Whether or not the data processor 114 calculates the XYZ or XY data, the data processor 114 may use the XYZ or XY data to detect events related to the position of the asset. The data processor 114 compares the XYZ or XY data to predetermined XYZ or XY coordinate limits to detect certain events. The types of events that can be detected by the data processor 114 based on position include the same examples listed above for the tracker tag 12. Of course, additional types of detected events are also possible. Typically, the detected events are communicated to the system controller 92 so that the system controller 92 can communicate suitable commands in response to the detected event. Typically, the data processor 114 selectively stores detected event data along with associated combined position and time data.

The data processor 114 selectively processes the combined position and time data, detected event data, and link information based on control information from the controller (i.e., preprogrammed instructions and tag profile 104), links from the tag/asset/element link table, and detected events to form tag data, asset data, and/or element data. The tag data is stored in the tag data storage area 116. The asset data is stored in the asset data storage area 118. The element data is stored in the element data storage area 120. The data mining process 122 mines the tag data, asset data, and/or element data based on data required by the Web server 98 to populate one or more of the Web pages with tracking information.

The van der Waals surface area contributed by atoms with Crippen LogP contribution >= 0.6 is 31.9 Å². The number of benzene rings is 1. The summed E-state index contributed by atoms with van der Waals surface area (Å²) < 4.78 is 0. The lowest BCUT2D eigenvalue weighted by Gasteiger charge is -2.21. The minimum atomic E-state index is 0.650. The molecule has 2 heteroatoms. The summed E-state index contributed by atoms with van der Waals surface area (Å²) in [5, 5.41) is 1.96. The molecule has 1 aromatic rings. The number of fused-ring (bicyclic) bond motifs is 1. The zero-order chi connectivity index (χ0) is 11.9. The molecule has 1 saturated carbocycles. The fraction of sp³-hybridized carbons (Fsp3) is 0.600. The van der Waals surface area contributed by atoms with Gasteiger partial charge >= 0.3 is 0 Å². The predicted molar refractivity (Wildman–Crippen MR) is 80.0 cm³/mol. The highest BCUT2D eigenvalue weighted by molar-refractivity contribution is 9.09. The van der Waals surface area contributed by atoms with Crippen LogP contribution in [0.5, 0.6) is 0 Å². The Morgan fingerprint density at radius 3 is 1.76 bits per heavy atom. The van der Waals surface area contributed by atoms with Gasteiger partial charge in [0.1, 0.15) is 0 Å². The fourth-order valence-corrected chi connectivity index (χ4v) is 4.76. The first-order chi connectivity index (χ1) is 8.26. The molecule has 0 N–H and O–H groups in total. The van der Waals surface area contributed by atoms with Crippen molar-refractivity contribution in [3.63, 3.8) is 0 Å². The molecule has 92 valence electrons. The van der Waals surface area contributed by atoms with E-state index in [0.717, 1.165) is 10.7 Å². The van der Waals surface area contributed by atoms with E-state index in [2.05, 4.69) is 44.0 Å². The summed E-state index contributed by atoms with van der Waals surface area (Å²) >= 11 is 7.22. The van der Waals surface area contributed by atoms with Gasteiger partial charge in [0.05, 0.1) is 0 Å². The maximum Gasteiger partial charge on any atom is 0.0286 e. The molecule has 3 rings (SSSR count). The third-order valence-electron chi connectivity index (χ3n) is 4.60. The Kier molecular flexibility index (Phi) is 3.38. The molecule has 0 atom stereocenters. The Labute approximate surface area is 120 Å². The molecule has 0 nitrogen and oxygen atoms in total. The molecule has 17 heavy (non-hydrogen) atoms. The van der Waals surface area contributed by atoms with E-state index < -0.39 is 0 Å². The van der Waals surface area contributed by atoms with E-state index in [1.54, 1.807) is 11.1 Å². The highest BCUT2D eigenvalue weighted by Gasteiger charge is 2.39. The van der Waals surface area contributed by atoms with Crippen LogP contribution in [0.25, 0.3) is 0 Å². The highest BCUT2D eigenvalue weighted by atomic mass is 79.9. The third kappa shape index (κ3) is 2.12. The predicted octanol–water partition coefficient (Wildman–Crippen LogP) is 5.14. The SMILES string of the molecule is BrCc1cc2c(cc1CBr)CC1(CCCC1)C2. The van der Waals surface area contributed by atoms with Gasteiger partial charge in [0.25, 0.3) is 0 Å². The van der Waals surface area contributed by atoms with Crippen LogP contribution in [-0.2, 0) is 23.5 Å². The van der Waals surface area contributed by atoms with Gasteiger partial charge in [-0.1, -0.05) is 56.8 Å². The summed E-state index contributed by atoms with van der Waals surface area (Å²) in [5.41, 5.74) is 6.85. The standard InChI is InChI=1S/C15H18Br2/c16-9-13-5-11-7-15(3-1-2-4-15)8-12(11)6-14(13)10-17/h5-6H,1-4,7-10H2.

The report processor 124 is optional. If report processing is implemented, the report processor 124 selectively processes the tag data into tag reports, the asset data into asset reports, and the element data into element reports. The report processor 124 communicates the tag, asset, and element reports to the file server 100 for storage. For example, the tag reports may include: i) raw GPS position and time data, ii) XYZ position and time data, and iii) detected event data. Other type of tag reports are also possible. For example, the types of asset reports may include: i) asset log, ii) operation log, iii) operator log, iv) location and time in restricted area, v) location and time in hazardous area, vi) location and time off course, v) location and time in high stress condition, and vi) location and time of unexpected stoppage. Other types of asset reports are also possible. For example, the types of element reports may include: i) element log, ii) operation log, iii) operator log, iv) location and time in restricted area, v) location and time in hazardous area, vi) location and time off course, v) location and time in high stress condition, and vi) location and time of unexpected stoppage. Other types of element reports are also possible.